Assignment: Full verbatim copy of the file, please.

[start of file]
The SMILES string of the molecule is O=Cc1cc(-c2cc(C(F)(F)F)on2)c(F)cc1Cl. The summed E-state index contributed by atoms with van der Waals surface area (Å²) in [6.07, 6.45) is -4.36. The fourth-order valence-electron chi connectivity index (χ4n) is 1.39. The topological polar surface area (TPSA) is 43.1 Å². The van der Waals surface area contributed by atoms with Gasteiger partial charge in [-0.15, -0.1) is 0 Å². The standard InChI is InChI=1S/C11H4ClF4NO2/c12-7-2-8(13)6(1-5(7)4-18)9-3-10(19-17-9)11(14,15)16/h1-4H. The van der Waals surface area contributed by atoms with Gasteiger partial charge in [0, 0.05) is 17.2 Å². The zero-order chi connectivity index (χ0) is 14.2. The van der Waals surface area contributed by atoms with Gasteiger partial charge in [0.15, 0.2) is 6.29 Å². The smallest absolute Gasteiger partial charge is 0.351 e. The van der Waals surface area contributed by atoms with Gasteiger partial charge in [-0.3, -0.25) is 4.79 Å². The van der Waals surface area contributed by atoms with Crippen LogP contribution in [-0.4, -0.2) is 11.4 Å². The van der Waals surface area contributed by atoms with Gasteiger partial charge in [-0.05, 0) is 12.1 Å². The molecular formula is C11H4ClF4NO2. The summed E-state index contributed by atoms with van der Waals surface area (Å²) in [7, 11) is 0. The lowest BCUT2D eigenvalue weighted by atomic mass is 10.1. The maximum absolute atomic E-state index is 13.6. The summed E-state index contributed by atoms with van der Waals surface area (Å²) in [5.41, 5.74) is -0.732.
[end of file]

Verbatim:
The SMILES string of the molecule is O=Cc1cc(-c2cc(C(F)(F)F)on2)c(F)cc1Cl. The summed E-state index contributed by atoms with van der Waals surface area (Å²) in [6.07, 6.45) is -4.36. The fourth-order valence-electron chi connectivity index (χ4n) is 1.39. The topological polar surface area (TPSA) is 43.1 Å². The van der Waals surface area contributed by atoms with Gasteiger partial charge in [-0.15, -0.1) is 0 Å². The standard InChI is InChI=1S/C11H4ClF4NO2/c12-7-2-8(13)6(1-5(7)4-18)9-3-10(19-17-9)11(14,15)16/h1-4H. The van der Waals surface area contributed by atoms with Gasteiger partial charge in [0, 0.05) is 17.2 Å². The zero-order chi connectivity index (χ0) is 14.2. The van der Waals surface area contributed by atoms with Gasteiger partial charge in [0.15, 0.2) is 6.29 Å². The smallest absolute Gasteiger partial charge is 0.351 e. The van der Waals surface area contributed by atoms with Gasteiger partial charge in [-0.3, -0.25) is 4.79 Å². The van der Waals surface area contributed by atoms with Crippen LogP contribution in [-0.4, -0.2) is 11.4 Å². The van der Waals surface area contributed by atoms with Gasteiger partial charge in [-0.05, 0) is 12.1 Å². The molecular formula is C11H4ClF4NO2. The summed E-state index contributed by atoms with van der Waals surface area (Å²) in [7, 11) is 0. The lowest BCUT2D eigenvalue weighted by atomic mass is 10.1. The maximum absolute atomic E-state index is 13.6. The summed E-state index contributed by atoms with van der Waals surface area (Å²) in [5.41, 5.74) is -0.732.